"Speed is the name of the game,” boasted Jeffrey Lubin, head of a real estate lending operation, Scripps Investments & Loans, in a San Diego Magazine advertisement in September 2004. “We try to give real estate developers answers fast. We don’t fool around.”
Scripps was founded in 1999, expanded at a frenetic pace, and collapsed in the real estate crash of 2007–2008, leaving investors sadder and wiser, although many had raked in big bucks when the market was hot. Lubin acquired Scripps in 2001. “We were looking for a name recognizable in San Diego. We lucked out. ‘Scripps’ was available,” says Lubin.
It was a hard-money lender — one that charges inordinately high interest rates to borrowers and gives high returns to investors, whose capital supports the lending. Scripps paid 10 to 17 percent to investors while the giggle juice was flowing, as it loaned to developers in California, Arizona, Nevada, and elsewhere.
Lubin’s company made $1.3 billion in loans, including those in which banks participated, and had a network of 600 investors, many in San Diego. “For the first five years, everybody was making money hand over fist, but then the music stopped and [the market] took away the chairs,” laments Lubin.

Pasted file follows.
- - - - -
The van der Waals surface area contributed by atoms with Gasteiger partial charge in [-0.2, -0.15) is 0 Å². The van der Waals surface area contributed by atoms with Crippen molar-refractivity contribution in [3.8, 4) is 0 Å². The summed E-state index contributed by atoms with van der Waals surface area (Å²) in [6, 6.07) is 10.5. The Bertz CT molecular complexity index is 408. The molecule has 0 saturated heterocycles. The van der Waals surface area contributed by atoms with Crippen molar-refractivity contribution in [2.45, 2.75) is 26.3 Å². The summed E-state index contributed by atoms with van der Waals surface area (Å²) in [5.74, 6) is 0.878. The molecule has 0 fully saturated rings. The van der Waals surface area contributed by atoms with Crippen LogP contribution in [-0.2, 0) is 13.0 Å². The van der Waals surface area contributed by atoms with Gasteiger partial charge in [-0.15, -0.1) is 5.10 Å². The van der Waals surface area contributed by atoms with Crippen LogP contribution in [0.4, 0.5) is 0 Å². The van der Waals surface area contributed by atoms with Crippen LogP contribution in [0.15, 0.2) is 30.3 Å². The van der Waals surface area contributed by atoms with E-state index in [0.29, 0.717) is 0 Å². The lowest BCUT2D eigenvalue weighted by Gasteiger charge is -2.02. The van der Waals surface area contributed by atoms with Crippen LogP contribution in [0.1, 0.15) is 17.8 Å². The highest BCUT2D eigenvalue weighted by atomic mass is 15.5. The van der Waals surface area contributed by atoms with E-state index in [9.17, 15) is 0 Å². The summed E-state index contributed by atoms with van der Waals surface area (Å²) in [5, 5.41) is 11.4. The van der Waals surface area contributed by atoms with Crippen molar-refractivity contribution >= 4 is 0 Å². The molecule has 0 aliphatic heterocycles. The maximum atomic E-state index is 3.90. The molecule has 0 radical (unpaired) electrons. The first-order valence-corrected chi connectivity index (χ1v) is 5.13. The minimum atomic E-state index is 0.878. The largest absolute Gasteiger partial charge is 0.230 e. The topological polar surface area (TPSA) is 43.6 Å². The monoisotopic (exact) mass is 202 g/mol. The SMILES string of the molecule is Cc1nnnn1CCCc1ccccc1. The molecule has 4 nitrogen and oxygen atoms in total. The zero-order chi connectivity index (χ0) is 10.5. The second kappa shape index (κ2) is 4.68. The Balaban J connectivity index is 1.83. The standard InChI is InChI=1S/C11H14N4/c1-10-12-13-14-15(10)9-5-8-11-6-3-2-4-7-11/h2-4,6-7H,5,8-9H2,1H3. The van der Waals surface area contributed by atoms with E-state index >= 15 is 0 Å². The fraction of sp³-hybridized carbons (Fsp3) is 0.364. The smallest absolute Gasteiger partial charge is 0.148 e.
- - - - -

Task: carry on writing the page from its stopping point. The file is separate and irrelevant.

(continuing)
As San Diego has learned to its sorrow, hard-money lending works great when the real estate market is sizzling but comes asunder when the market cools. In the 1980s and early 1990s, Pioneer Mortgage and Boileau & Johnson became Ponzi schemes after they collapsed and scrambled to stay afloat. Lochmiller Mortgage artificially inflated real estate values. Officials of each company went to the slammer.
Lubin asserts that Scripps was different: “The entities were independent to themselves. I didn’t commingle funds,” says Lubin. For example, there might be a condo project in Nevada. A group of investors would put money into it, getting a fat return, at least initially. If it never got off the ground, it would be up to those investors to try to keep it going, possibly with Scripps’ help, or swallow the losses without plunking in additional money. Scripps made money from assessment of loan origination and borrower forbearance fees, among other things.